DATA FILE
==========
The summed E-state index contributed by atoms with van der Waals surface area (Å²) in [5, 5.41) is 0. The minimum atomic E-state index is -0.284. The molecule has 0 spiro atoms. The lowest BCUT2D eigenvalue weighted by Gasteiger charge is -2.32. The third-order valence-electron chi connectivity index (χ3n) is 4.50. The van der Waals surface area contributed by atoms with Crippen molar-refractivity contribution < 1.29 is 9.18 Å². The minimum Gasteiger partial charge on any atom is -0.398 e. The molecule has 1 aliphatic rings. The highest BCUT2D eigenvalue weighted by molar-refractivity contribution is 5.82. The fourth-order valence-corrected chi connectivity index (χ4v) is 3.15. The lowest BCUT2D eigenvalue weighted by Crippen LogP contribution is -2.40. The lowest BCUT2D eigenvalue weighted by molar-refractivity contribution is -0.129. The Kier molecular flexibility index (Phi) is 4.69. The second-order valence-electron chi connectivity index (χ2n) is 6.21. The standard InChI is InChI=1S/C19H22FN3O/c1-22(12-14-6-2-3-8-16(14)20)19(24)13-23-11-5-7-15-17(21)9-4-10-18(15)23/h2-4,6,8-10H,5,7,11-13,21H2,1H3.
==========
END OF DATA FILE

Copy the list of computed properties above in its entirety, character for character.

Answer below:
The summed E-state index contributed by atoms with van der Waals surface area (Å²) in [5, 5.41) is 0. The minimum atomic E-state index is -0.284. The molecule has 0 spiro atoms. The lowest BCUT2D eigenvalue weighted by Gasteiger charge is -2.32. The third-order valence-electron chi connectivity index (χ3n) is 4.50. The van der Waals surface area contributed by atoms with Crippen molar-refractivity contribution < 1.29 is 9.18 Å². The minimum Gasteiger partial charge on any atom is -0.398 e. The molecule has 1 aliphatic rings. The highest BCUT2D eigenvalue weighted by molar-refractivity contribution is 5.82. The fourth-order valence-corrected chi connectivity index (χ4v) is 3.15. The lowest BCUT2D eigenvalue weighted by Crippen LogP contribution is -2.40. The lowest BCUT2D eigenvalue weighted by molar-refractivity contribution is -0.129. The Kier molecular flexibility index (Phi) is 4.69. The second-order valence-electron chi connectivity index (χ2n) is 6.21. The standard InChI is InChI=1S/C19H22FN3O/c1-22(12-14-6-2-3-8-16(14)20)19(24)13-23-11-5-7-15-17(21)9-4-10-18(15)23/h2-4,6,8-10H,5,7,11-13,21H2,1H3.